Planets. Only the inner major planets will be occulted in 2003, especially Mars — see the table below. There is probably little new that can be learned from these events in this age of space exploration, but they're still interesting to watch. The controversial "ashen light" that some observers have reported on Venus’s dark side might be observed briefly during a lunar occultation, but neither of this year’s events is favorable for attempting such an observation. The planet is mostly sunlit and relatively close to the Sun, meaning that only very narrow regions will see the planet not too low in a not-too-bright twilit sky. On May 29th the best view will be from Madagascar or eastern Kenya, while on October 26th it will be from east-central Brazil.
|Occultations of Solar-System Objects, 2003|
|Date||UT (h)||Planet||Mag.||Diameter||Moon (%)||Area of visibility|
|Jan. 27||15||Mars||1.3||5.1"||26-||S Pacific, S S. America|
|May 3||13||Iris||9.8||0.1"||3+||India, W China, Nepal|
|May 29||4||Venus||-3.9||10.7"||4-||E Africa, SE Asia, Japan|
|July 17||8||Mars||-1.9||19.6"||85-||NW S. America, Carib.|
|Sept. 9||12||Mars||-2.7||24.3"||98+||NE Asia|
|Oct. 6||15||Mars||-2.0||19.6"||87+||SE Australia, NZ|
|Oct. 26||20||Venus||-3.9||10.4"||3+||Hawaii, S S. America|
|Nov. 25||3||Mercury||-0.5||5.3"||2+||Java, W & S Australia, NZ|
Open Cluster Passages. NGC 1746 in Taurus is the only significant star cluster that the Moon will traverse in 2003. It contains about 60 stars ranging from magnitude 8 to 11. The dates of these and one other passage of the Moon through an open cluster are given in the table below. The magnitude refers to the combined brightness of the whole cluster and is followed by its diameter in arcminutes. For comparison, the angular diameter of the Moon is about 30'.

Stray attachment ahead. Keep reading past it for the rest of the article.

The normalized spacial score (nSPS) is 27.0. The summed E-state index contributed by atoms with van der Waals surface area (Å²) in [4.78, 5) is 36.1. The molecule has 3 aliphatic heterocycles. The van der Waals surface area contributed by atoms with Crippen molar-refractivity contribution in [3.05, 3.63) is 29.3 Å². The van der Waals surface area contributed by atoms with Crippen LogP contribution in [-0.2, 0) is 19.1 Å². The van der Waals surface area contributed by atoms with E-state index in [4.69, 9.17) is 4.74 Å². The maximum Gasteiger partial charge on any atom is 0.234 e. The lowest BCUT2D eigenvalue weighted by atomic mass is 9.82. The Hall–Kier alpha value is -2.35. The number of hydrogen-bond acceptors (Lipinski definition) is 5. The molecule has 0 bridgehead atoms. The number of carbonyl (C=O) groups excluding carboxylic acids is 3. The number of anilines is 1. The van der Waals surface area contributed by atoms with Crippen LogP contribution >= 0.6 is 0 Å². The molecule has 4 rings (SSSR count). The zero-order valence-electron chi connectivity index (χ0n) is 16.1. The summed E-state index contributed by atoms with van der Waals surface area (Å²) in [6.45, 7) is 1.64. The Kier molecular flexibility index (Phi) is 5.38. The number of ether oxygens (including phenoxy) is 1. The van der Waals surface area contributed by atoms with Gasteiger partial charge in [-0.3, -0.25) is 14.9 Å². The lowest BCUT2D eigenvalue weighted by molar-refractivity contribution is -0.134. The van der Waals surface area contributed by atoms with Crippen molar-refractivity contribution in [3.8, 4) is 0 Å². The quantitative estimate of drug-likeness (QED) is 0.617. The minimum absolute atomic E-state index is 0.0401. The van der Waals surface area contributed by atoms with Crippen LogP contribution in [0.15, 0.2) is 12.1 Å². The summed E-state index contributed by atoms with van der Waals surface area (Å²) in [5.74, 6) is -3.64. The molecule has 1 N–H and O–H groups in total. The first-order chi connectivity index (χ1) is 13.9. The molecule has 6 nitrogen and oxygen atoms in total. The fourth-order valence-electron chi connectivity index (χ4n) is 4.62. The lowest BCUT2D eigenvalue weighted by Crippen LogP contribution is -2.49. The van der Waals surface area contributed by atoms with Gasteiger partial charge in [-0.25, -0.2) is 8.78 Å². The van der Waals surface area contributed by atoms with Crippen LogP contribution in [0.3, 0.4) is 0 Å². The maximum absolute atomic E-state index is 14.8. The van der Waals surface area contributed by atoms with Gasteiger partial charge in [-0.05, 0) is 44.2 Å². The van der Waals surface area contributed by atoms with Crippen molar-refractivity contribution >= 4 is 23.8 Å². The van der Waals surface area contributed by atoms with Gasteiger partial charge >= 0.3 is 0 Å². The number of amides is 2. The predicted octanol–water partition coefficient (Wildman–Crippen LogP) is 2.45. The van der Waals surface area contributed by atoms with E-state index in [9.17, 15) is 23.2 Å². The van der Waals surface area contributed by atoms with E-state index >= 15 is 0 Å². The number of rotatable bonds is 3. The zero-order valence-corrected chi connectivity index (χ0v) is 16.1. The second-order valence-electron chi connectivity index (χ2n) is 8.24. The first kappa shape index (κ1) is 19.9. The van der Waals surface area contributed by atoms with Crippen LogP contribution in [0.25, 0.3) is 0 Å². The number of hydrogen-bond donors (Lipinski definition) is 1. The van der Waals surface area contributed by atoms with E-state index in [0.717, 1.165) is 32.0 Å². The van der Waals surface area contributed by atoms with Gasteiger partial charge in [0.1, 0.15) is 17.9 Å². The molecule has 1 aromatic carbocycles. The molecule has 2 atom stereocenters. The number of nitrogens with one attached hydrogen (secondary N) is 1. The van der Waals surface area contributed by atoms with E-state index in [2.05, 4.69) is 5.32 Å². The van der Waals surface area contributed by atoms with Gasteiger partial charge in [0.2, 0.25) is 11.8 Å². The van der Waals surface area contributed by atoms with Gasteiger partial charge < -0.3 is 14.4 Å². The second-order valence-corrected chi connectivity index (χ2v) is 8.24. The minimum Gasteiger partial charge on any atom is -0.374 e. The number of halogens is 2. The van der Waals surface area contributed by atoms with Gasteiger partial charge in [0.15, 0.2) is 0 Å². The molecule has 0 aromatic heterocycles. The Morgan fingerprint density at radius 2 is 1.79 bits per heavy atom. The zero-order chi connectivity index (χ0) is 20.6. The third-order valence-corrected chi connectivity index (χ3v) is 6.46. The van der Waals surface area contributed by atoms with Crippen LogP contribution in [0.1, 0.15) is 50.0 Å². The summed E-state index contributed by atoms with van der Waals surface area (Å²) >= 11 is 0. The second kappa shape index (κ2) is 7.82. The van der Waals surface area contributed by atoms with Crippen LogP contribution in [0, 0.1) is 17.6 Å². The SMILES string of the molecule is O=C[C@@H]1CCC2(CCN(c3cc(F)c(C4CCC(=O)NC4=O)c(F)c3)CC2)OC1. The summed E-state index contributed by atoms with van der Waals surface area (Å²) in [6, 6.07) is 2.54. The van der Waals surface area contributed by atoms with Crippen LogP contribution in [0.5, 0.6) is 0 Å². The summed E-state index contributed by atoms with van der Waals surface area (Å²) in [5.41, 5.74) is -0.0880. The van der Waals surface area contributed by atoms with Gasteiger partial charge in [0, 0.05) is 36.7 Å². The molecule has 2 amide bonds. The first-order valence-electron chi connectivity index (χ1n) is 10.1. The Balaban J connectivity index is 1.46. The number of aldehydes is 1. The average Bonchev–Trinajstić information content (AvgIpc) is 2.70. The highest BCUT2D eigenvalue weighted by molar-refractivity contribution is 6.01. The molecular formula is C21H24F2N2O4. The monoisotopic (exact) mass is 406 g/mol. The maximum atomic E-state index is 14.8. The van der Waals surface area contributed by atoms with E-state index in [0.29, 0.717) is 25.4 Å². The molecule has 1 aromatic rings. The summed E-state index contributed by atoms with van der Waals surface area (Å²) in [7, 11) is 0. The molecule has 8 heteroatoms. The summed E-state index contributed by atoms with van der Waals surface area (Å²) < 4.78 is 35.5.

|Occultations of Open Clusters, 2003|
|Date||UT (h)||Object||Mag.||Diam.||Moon (%)||Area of visibility|
|Mar. 11||1||NGC 1746||6.0||45'||47+||E N. America|
|Apr. 7||8||NGC 1746||6.0||45'||25+||Alaska, Yukon|
|May 4||14||NGC 1746||6.0||45'||8+||C Asia|
|July 25||9||NGC 1746||6.0||45'||14-||E & N N. America|
|Aug. 21||17||NGC 1746||6.0||45'||34-||NE Asia, Japan|
|Oct. 29||12||NGC 6520||8.1||5'||21+||N India, C Asia|
Lunar Eclipses. During a total eclipse of the Moon, occultations of 8th-magnitude stars are easy to time. Even those of 9th and 10th magnitude can be seen against the lunar limb except in the brightest outer parts of the umbra. Both of 2003’s lunar eclipses (on May 15–16 and November 8–9) are visible from the Americas and from parts of Europe and Africa. The southern limit for the (May 16th) eclipse occultation of 5.5-magnitude ZC 2217 in Libra is shown on the North America map.
For More Information
If you're interested in timing occultations, be sure to refer to the article "How and Why To Make Occultation Timings" elsewhere on this Web site. Predictions of lunar occultations for 17 North American stations are given in the 2003 Observer’s Handbook of the Royal Astronomical Society of Canada. About 30 occultations of stars as faint as 5th magnitude are listed for each location. The handbook also has maps of northern and southern limits for 256 occultations of stars to magnitude 7.5 for the U.S., Canada, and northern Mexico.
IOTA’s Walt Robinson (515 W. Kump, Bonner Springs, KS 66012-1439) will compute occultation data if you send him accurate geographical coordinates and an e-mail address or a long, self-addressed, stamped envelope.
Annual membership in IOTA costs $30 in North America ($35 overseas) and includes free graze predictions for stars brighter than 9th magnitude, local circumstances for the approaches of asteroids to stars, descriptive materials, and a subscription to the Occultation Newsletter (available separately for $20, more overseas).
Also see this Web site's Occultations section, which contains informative articles about upcoming occultations and how to observe them.